Let’s get this straight: If it’s unconventional, weird, untested and surely not enterprise ready in the near future then I am interested in it! A while ago I used an Android tablet as my main work platform and even though it worked, the negatives outwitted the positive. I know it’s doable, I’ve done it and I can see myself doing it again in certain circumstances. But since I truly am on the path towards becoming a internet enabled masochist I decided to go one step further and take my brain and eyes for a more unconventional spin: Attempt to do some remote work using Virtual Reality!
Now I know how this sounds but bear with me! At heart, the concept of virtual workspaces sounds like a great solution to allot of on-the-go work, office space and expensive 30” inch monitors that people like me love to stack! Let’s be honest, even a huge laptop cannot be a true replacement for that sweet multiple display-based work station you grind away at work/home! We love our multiple monitors and there’s no shame in it. And this is were I think VR truly has the chance to shine! Where ever you go, where ever you sit, as long as you have a VR Head Mounted Display and a device that can connect to the internet you can, technically speaking, have 20 monitors surround you and work in any environments with no visual distractions! The downside? There’s no way to test this theory for now, at least no with more than 1 monitor but hey, I’ll work with what I have.
- Android Smartphone
- A google cardboard case
- A ubuntu server (I’m using a @digitalocean droplet for this one)
- A VR-enabled VNC app
- Any VNC app with Native SideBySide for Android.
- A Logitech K480 bluetooth keyboard
- A Microsoft Designer Mouse
The smarthphone I’m using is Nexus 4 with Android 5.0.1 and an Asus Zenfon Go with 5.1.1. The N4 is the main display since it’s the only one of the two phones with a 1080 resolution. I could go about with Zenfon and it’s 1 extra inch but the fact that it lacks a gyroscope leaves the experience lacking. My home router (a TP-Link WR740N) seems to hate VNC so much that it crashes every time I setup a connection to a server on the same network so I had to go for a remote solution to test things out. As such I relied on good-ol’-same-ol’ digital ocean for this experiment. Now for the actual remote app, we can use two different approaches:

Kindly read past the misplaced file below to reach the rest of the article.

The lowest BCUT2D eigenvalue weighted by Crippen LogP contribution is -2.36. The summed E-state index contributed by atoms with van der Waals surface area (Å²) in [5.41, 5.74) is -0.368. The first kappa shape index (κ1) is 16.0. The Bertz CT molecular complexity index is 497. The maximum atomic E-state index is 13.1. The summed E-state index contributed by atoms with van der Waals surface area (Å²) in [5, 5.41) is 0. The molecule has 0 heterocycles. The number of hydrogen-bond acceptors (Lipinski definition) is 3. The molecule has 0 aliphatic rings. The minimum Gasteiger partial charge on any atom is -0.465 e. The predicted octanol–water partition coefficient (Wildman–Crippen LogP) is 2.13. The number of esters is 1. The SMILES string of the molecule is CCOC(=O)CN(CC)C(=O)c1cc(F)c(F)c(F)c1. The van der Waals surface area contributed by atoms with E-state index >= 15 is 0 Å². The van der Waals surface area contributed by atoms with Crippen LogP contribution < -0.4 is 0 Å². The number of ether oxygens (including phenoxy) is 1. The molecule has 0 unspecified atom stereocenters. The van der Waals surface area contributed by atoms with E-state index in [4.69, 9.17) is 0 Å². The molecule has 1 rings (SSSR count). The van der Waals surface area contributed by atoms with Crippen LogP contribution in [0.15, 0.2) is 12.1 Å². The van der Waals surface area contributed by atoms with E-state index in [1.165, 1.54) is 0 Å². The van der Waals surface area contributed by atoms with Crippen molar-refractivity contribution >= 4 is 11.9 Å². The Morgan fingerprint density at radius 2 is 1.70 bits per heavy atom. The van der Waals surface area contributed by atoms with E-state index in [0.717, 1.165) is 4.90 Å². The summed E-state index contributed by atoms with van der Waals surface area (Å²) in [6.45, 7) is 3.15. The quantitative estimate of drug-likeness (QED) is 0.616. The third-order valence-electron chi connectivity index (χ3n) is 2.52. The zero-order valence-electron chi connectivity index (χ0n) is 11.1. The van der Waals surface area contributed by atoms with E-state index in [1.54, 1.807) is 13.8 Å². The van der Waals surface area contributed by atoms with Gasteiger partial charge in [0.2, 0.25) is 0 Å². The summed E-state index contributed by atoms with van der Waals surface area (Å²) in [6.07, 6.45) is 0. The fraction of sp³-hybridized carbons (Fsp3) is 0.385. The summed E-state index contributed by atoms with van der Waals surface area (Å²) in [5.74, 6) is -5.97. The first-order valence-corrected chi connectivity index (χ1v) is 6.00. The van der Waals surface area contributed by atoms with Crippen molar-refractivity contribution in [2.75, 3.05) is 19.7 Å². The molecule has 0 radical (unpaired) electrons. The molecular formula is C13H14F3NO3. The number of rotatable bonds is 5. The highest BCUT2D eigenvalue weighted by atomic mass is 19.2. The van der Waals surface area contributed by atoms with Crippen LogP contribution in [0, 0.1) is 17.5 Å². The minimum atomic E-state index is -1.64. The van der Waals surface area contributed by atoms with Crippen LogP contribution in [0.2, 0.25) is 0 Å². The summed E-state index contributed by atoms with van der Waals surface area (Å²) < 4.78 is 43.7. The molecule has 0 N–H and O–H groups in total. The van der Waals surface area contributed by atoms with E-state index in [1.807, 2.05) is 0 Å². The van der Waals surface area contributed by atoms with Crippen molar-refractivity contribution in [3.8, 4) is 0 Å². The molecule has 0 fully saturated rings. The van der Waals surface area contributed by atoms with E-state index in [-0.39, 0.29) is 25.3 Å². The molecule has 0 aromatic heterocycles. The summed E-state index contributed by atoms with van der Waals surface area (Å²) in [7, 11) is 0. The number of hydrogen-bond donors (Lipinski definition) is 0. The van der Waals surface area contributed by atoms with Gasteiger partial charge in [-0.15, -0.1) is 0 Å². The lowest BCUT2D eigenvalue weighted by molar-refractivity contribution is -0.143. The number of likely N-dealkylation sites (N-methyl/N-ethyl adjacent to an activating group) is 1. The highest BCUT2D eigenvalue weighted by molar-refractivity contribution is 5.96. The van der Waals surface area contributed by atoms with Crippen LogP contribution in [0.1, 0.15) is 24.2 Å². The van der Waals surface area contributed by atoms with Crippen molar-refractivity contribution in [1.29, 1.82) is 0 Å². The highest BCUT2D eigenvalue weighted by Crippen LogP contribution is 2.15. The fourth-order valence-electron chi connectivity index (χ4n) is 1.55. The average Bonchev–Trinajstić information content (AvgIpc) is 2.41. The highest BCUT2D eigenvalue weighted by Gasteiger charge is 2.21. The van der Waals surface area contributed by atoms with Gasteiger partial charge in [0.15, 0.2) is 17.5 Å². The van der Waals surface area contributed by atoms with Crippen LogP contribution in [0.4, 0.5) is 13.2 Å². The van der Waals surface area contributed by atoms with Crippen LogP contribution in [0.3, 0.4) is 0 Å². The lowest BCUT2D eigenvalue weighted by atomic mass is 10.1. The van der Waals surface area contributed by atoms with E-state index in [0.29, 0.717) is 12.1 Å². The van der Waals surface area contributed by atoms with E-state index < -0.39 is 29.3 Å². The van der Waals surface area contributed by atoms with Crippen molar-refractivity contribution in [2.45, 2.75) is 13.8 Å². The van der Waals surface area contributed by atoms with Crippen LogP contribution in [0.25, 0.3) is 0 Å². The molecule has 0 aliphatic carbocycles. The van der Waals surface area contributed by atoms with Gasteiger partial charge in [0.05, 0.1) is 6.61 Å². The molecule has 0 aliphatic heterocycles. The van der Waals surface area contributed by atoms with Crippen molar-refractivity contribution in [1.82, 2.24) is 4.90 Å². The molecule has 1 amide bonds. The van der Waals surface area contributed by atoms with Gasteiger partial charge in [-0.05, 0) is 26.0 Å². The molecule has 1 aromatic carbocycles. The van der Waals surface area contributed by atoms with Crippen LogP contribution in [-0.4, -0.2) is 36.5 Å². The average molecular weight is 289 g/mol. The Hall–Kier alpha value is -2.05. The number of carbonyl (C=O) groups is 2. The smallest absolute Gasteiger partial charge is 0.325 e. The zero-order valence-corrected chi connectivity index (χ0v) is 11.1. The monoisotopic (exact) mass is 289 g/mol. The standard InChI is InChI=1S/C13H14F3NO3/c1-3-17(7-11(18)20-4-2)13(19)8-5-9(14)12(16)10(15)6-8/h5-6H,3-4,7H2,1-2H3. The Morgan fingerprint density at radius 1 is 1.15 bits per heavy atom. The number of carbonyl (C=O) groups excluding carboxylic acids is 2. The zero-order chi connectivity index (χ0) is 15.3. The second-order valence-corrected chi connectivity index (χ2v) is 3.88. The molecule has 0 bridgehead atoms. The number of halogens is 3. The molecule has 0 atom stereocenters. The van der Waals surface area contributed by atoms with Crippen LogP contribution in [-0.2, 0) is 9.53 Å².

The easiest way is by using a great app by Chai Software. In short it uses the Cardboard SDK to create two side-by-side images of a VNC connection to a remote host, together with a virtual pointer (in the middle of the screen) which you can use to toggle between canvases, toggle a magnifying glass or return home. It’s VR enabled only when a connection is established so it does require you to take out your phone quite allot between dropped connections or having to switch servers. But the app works great especially considering that it allows you to activate the phone camera to get a view of your surroundings, recenter the screen and the magnifying glass is a godsend when using a low-res geometry desktop. It’s stable, it’s free and the ads are so unobtrusive (they never appear when connected) that I decided to drop some support for the pro version (no ads). Did I mention it’s also open source under the GPL license?